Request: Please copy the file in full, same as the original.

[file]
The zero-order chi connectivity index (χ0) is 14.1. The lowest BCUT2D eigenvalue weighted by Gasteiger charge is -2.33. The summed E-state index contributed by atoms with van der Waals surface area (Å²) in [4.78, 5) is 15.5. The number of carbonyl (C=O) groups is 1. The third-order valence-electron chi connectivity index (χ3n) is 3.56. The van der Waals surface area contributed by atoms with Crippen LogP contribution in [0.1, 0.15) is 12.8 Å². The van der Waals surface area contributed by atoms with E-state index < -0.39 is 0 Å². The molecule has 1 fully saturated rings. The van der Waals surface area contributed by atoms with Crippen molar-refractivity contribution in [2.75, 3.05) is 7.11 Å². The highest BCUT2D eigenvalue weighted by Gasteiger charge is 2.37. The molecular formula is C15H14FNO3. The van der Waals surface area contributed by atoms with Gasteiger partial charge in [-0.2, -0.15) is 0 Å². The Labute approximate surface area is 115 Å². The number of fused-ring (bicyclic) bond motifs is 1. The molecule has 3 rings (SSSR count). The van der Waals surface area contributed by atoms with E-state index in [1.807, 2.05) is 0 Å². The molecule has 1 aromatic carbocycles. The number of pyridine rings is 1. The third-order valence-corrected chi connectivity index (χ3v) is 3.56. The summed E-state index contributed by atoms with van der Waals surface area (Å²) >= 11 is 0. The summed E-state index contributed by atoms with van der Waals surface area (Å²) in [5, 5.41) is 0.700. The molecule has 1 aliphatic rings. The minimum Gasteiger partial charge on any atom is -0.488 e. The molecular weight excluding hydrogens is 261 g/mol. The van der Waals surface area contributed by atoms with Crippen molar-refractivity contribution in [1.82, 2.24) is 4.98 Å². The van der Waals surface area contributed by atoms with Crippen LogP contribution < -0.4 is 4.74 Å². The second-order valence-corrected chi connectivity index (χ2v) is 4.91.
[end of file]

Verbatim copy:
The zero-order chi connectivity index (χ0) is 14.1. The lowest BCUT2D eigenvalue weighted by Gasteiger charge is -2.33. The summed E-state index contributed by atoms with van der Waals surface area (Å²) in [4.78, 5) is 15.5. The number of carbonyl (C=O) groups is 1. The third-order valence-electron chi connectivity index (χ3n) is 3.56. The van der Waals surface area contributed by atoms with Crippen LogP contribution in [0.1, 0.15) is 12.8 Å². The van der Waals surface area contributed by atoms with E-state index < -0.39 is 0 Å². The molecule has 1 fully saturated rings. The van der Waals surface area contributed by atoms with Crippen molar-refractivity contribution in [2.75, 3.05) is 7.11 Å². The highest BCUT2D eigenvalue weighted by Gasteiger charge is 2.37. The molecular formula is C15H14FNO3. The van der Waals surface area contributed by atoms with Gasteiger partial charge in [-0.2, -0.15) is 0 Å². The Labute approximate surface area is 115 Å². The number of fused-ring (bicyclic) bond motifs is 1. The molecule has 3 rings (SSSR count). The van der Waals surface area contributed by atoms with E-state index in [1.807, 2.05) is 0 Å². The molecule has 1 aromatic carbocycles. The number of pyridine rings is 1. The third-order valence-corrected chi connectivity index (χ3v) is 3.56. The summed E-state index contributed by atoms with van der Waals surface area (Å²) >= 11 is 0. The summed E-state index contributed by atoms with van der Waals surface area (Å²) in [5, 5.41) is 0.700. The molecule has 1 aliphatic rings. The minimum Gasteiger partial charge on any atom is -0.488 e. The molecular weight excluding hydrogens is 261 g/mol. The van der Waals surface area contributed by atoms with Crippen molar-refractivity contribution in [1.82, 2.24) is 4.98 Å². The van der Waals surface area contributed by atoms with Crippen LogP contribution < -0.4 is 4.74 Å². The second-order valence-corrected chi connectivity index (χ2v) is 4.91.